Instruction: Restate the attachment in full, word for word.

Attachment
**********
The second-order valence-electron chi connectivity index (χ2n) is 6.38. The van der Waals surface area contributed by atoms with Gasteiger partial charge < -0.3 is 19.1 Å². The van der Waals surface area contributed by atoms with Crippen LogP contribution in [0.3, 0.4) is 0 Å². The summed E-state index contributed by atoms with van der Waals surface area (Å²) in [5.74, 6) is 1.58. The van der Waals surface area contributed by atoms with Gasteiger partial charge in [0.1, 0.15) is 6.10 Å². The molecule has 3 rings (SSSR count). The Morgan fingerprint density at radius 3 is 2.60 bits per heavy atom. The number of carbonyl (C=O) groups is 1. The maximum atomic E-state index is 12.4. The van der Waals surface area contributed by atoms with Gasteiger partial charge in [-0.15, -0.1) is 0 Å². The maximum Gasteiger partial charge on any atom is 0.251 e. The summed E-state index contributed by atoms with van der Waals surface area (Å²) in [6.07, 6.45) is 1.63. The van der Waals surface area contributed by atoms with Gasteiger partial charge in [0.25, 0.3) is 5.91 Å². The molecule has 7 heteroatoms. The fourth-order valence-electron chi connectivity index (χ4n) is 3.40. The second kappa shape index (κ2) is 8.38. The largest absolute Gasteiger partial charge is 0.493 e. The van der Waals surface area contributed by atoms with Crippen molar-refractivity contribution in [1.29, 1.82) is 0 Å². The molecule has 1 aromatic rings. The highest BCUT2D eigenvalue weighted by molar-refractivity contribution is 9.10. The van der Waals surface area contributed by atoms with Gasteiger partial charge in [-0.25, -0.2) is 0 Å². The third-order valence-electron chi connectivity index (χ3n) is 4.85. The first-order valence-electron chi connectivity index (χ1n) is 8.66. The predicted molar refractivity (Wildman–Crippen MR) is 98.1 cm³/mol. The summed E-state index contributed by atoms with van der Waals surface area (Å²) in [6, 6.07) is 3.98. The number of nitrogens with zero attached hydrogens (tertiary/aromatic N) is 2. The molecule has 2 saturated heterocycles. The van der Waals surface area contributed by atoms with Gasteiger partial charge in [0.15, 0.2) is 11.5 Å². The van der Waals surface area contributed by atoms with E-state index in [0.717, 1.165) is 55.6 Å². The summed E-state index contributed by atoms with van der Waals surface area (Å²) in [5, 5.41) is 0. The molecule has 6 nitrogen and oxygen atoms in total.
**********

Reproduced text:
The second-order valence-electron chi connectivity index (χ2n) is 6.38. The van der Waals surface area contributed by atoms with Gasteiger partial charge < -0.3 is 19.1 Å². The van der Waals surface area contributed by atoms with Crippen LogP contribution in [0.3, 0.4) is 0 Å². The summed E-state index contributed by atoms with van der Waals surface area (Å²) in [5.74, 6) is 1.58. The van der Waals surface area contributed by atoms with Gasteiger partial charge in [0.1, 0.15) is 6.10 Å². The molecule has 3 rings (SSSR count). The Morgan fingerprint density at radius 3 is 2.60 bits per heavy atom. The number of carbonyl (C=O) groups is 1. The maximum atomic E-state index is 12.4. The van der Waals surface area contributed by atoms with Gasteiger partial charge in [-0.15, -0.1) is 0 Å². The maximum Gasteiger partial charge on any atom is 0.251 e. The summed E-state index contributed by atoms with van der Waals surface area (Å²) in [6.07, 6.45) is 1.63. The van der Waals surface area contributed by atoms with Gasteiger partial charge in [0.25, 0.3) is 5.91 Å². The molecule has 7 heteroatoms. The fourth-order valence-electron chi connectivity index (χ4n) is 3.40. The second kappa shape index (κ2) is 8.38. The largest absolute Gasteiger partial charge is 0.493 e. The van der Waals surface area contributed by atoms with Crippen molar-refractivity contribution in [1.29, 1.82) is 0 Å². The molecule has 1 aromatic rings. The highest BCUT2D eigenvalue weighted by molar-refractivity contribution is 9.10. The van der Waals surface area contributed by atoms with Gasteiger partial charge in [-0.25, -0.2) is 0 Å². The third-order valence-electron chi connectivity index (χ3n) is 4.85. The first-order valence-electron chi connectivity index (χ1n) is 8.66. The predicted molar refractivity (Wildman–Crippen MR) is 98.1 cm³/mol. The summed E-state index contributed by atoms with van der Waals surface area (Å²) in [6, 6.07) is 3.98. The number of nitrogens with zero attached hydrogens (tertiary/aromatic N) is 2. The molecule has 2 saturated heterocycles. The van der Waals surface area contributed by atoms with Gasteiger partial charge in [0.15, 0.2) is 11.5 Å². The van der Waals surface area contributed by atoms with E-state index in [0.717, 1.165) is 55.6 Å². The summed E-state index contributed by atoms with van der Waals surface area (Å²) in [5, 5.41) is 0. The molecule has 6 nitrogen and oxygen atoms in total.